Immidiate Definition and Meaning
"Immidiate" is not a recognized word in English. The correct spelling of the word in question is "Immediate."
Happening without delay or instantly.
She received an immediate response to her email.
Directly adjacent or nearest in space or position.
The immediate area surrounding the accident was cordoned off.
Without intervening time or space; next or closest.
His immediate reaction was one of surprise.
Not mediated or secondary, but direct.
She had an immediate understanding of the complex problem.
Occurring or present at the current moment.
The immediate task at hand required full attention.
Relating to the present time or situation.
The company's immediate priorities were to increase sales.
Not removed or distant in time or relationship.
His immediate family includes his parents and siblings.
Directly affecting or concerning someone or something.
The new policy had an immediate impact on employees.
Occurring at once; happening without delay
Needed immediate treatment for the injuries.
Of or near the present time
In the immediate future.
Immediate Meaning in a Sentence
They took immediate action to prevent the leak.
The announcement had an immediate effect on the stock market.
The immediate vicinity was evacuated for safety reasons.
His immediate response was to refuse the offer.
He was her immediate supervisor at work.
The earthquake's immediate aftermath was chaotic.
Immediate feedback can be very helpful.
The fire required immediate extinguishing.
He sought immediate refuge from the storm.
Her immediate family was very supportive during the crisis.
The immediate cause of the crash is still unknown.
The project demands your immediate attention.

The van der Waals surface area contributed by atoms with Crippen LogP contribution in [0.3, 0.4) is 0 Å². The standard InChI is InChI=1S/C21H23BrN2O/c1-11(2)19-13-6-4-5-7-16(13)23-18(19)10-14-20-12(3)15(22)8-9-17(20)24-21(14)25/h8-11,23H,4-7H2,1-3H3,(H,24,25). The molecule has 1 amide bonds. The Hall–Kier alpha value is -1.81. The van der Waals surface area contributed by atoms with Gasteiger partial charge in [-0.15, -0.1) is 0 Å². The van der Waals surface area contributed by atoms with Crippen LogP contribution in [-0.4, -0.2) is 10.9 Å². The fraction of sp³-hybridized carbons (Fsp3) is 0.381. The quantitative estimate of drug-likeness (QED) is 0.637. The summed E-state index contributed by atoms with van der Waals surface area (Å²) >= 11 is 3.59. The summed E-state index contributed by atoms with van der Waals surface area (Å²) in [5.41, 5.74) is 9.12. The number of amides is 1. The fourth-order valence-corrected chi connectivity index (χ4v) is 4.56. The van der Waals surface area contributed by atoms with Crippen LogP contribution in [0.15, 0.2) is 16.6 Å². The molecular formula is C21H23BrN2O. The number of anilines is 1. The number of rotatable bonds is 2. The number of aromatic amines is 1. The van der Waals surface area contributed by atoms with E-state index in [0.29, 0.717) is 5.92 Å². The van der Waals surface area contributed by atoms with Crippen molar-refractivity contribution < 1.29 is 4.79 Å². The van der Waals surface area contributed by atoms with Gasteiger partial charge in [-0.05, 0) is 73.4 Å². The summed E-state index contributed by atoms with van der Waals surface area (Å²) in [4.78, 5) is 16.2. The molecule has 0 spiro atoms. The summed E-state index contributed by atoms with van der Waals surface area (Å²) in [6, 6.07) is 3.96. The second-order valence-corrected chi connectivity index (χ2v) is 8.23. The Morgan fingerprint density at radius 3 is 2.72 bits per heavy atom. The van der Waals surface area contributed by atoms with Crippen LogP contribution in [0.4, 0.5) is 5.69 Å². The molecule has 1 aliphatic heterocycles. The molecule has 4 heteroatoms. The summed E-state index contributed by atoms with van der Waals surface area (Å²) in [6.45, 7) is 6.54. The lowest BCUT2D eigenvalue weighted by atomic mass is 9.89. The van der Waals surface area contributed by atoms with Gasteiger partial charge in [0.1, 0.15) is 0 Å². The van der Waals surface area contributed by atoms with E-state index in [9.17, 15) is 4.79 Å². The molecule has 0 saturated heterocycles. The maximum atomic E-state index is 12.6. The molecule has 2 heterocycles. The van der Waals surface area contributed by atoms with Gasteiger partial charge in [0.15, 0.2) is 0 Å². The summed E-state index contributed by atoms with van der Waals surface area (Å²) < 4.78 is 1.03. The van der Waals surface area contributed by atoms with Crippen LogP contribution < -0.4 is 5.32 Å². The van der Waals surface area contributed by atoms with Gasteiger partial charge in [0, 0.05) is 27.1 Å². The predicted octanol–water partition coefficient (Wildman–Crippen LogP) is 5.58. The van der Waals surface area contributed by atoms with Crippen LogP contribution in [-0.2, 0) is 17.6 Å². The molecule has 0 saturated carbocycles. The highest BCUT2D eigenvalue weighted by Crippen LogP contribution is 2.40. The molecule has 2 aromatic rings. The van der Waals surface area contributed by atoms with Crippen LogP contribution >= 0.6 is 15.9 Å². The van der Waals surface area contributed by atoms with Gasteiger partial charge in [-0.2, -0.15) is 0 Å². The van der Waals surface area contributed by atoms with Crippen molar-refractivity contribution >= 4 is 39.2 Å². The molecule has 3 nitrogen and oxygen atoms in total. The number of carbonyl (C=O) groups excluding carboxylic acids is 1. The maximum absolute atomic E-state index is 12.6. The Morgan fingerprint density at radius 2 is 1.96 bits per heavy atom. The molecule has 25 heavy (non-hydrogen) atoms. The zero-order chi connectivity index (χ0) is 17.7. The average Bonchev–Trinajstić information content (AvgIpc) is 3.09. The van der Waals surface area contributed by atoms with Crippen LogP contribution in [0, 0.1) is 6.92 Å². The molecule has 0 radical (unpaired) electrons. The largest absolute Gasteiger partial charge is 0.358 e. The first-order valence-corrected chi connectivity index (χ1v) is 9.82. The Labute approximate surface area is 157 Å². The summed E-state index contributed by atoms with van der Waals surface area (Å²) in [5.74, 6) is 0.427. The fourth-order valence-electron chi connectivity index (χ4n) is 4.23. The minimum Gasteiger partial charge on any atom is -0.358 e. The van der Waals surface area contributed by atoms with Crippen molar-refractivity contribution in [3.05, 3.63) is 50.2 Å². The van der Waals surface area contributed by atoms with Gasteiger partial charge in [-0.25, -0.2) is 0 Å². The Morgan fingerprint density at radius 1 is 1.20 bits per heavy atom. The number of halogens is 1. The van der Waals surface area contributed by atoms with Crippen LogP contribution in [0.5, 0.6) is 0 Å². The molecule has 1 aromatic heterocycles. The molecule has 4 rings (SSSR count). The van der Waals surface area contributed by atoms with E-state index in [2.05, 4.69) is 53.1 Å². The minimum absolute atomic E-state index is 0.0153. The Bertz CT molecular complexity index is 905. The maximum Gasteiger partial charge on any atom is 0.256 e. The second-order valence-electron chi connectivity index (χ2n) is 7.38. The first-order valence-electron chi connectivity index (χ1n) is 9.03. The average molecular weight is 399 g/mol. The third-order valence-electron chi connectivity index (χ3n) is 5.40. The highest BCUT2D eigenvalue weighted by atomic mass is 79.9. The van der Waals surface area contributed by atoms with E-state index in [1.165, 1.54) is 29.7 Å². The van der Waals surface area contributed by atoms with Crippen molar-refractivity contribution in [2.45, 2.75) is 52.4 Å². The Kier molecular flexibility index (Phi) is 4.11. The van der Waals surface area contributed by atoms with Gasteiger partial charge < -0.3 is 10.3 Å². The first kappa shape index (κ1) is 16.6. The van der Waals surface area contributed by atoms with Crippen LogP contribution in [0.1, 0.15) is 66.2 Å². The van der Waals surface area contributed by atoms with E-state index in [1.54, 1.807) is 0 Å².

She lives in the immediate neighborhood.
There was an immediate need for shelter.
The immediate results were promising.
Needs to be addressed or dealt with right away.
The critical error in the report demands immediate attention.
Immediate action required
Urgent attention or response is needed.
Immediate action required to resolve the issue.
A quick reply or reaction to something.
The customer service team is known for its immediate response to inquiries.
One's closest family members, typically parents, siblings, and children.
Only immediate family were invited to the small wedding ceremony.
A direct and instant result of an action.
His refusal had immediate consequences for the project's timeline.
An instant impact or result of an action or event.
The new law came into force with immediate effect.
The most urgent and important task or concern at the moment.
Ensuring everyone's safety was the immediate priority after the earthquake.
The area directly around a particular place.
The police secured the suspect's immediate surroundings.
The area directly surrounding a specific location.
The search for the missing dog focused on the immediate vicinity of the park.
The person who held a position or role directly before the current holder.
She frequently consulted her immediate predecessor for advice.